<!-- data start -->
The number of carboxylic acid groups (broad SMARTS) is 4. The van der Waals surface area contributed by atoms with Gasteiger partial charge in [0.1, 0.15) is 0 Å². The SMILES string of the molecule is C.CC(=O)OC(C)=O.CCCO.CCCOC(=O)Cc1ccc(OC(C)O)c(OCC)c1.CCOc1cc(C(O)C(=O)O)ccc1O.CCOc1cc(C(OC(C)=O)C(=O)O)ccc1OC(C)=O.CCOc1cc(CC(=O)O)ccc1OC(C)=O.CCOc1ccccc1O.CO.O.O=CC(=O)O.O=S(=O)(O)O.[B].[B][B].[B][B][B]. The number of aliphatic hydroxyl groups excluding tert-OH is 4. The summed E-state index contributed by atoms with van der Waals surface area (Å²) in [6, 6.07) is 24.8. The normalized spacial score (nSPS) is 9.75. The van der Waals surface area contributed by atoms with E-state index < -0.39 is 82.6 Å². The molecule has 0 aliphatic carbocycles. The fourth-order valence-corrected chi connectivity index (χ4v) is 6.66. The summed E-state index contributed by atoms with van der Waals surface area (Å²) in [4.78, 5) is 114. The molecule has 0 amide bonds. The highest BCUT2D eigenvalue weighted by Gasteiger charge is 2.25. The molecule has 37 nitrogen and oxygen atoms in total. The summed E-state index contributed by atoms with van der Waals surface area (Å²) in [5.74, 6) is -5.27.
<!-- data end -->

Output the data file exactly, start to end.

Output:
The number of carboxylic acid groups (broad SMARTS) is 4. The van der Waals surface area contributed by atoms with Gasteiger partial charge in [0.1, 0.15) is 0 Å². The SMILES string of the molecule is C.CC(=O)OC(C)=O.CCCO.CCCOC(=O)Cc1ccc(OC(C)O)c(OCC)c1.CCOc1cc(C(O)C(=O)O)ccc1O.CCOc1cc(C(OC(C)=O)C(=O)O)ccc1OC(C)=O.CCOc1cc(CC(=O)O)ccc1OC(C)=O.CCOc1ccccc1O.CO.O.O=CC(=O)O.O=S(=O)(O)O.[B].[B][B].[B][B][B]. The number of aliphatic hydroxyl groups excluding tert-OH is 4. The summed E-state index contributed by atoms with van der Waals surface area (Å²) in [6, 6.07) is 24.8. The normalized spacial score (nSPS) is 9.75. The van der Waals surface area contributed by atoms with E-state index < -0.39 is 82.6 Å². The molecule has 0 aliphatic carbocycles. The fourth-order valence-corrected chi connectivity index (χ4v) is 6.66. The summed E-state index contributed by atoms with van der Waals surface area (Å²) in [4.78, 5) is 114. The molecule has 0 amide bonds. The highest BCUT2D eigenvalue weighted by Gasteiger charge is 2.25. The molecule has 37 nitrogen and oxygen atoms in total. The summed E-state index contributed by atoms with van der Waals surface area (Å²) in [5.74, 6) is -5.27.